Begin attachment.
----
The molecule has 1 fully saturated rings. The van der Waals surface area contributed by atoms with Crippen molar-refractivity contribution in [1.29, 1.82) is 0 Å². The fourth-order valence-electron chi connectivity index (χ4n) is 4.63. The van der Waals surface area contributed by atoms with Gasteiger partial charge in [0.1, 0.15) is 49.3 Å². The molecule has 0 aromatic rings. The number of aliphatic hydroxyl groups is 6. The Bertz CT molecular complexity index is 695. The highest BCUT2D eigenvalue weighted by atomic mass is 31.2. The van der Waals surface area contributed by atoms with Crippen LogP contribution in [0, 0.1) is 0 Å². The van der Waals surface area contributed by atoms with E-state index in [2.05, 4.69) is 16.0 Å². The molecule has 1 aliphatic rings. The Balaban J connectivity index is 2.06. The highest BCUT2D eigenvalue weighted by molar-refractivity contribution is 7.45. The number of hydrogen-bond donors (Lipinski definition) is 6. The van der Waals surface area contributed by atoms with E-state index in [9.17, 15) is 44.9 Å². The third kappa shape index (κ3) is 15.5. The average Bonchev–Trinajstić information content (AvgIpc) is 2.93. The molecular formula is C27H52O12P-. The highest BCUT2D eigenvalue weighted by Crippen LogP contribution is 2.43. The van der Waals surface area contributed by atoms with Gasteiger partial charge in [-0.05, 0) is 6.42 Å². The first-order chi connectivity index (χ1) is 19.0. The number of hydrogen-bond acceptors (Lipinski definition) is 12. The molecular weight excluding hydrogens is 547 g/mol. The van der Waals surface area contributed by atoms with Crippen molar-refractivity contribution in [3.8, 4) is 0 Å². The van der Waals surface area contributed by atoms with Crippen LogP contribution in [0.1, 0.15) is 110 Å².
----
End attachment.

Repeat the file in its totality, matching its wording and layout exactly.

The molecule has 1 fully saturated rings. The van der Waals surface area contributed by atoms with Crippen molar-refractivity contribution in [1.29, 1.82) is 0 Å². The fourth-order valence-electron chi connectivity index (χ4n) is 4.63. The van der Waals surface area contributed by atoms with Gasteiger partial charge in [0.1, 0.15) is 49.3 Å². The molecule has 0 aromatic rings. The number of aliphatic hydroxyl groups is 6. The Bertz CT molecular complexity index is 695. The highest BCUT2D eigenvalue weighted by atomic mass is 31.2. The van der Waals surface area contributed by atoms with Crippen LogP contribution in [0, 0.1) is 0 Å². The van der Waals surface area contributed by atoms with E-state index in [2.05, 4.69) is 16.0 Å². The molecule has 1 aliphatic rings. The Balaban J connectivity index is 2.06. The highest BCUT2D eigenvalue weighted by molar-refractivity contribution is 7.45. The number of hydrogen-bond donors (Lipinski definition) is 6. The van der Waals surface area contributed by atoms with E-state index in [9.17, 15) is 44.9 Å². The third kappa shape index (κ3) is 15.5. The average Bonchev–Trinajstić information content (AvgIpc) is 2.93. The molecular formula is C27H52O12P-. The highest BCUT2D eigenvalue weighted by Crippen LogP contribution is 2.43. The van der Waals surface area contributed by atoms with Gasteiger partial charge in [-0.05, 0) is 6.42 Å². The first-order chi connectivity index (χ1) is 19.0. The number of hydrogen-bond acceptors (Lipinski definition) is 12. The molecular weight excluding hydrogens is 547 g/mol. The van der Waals surface area contributed by atoms with Crippen molar-refractivity contribution in [3.8, 4) is 0 Å². The van der Waals surface area contributed by atoms with Crippen LogP contribution in [0.1, 0.15) is 110 Å².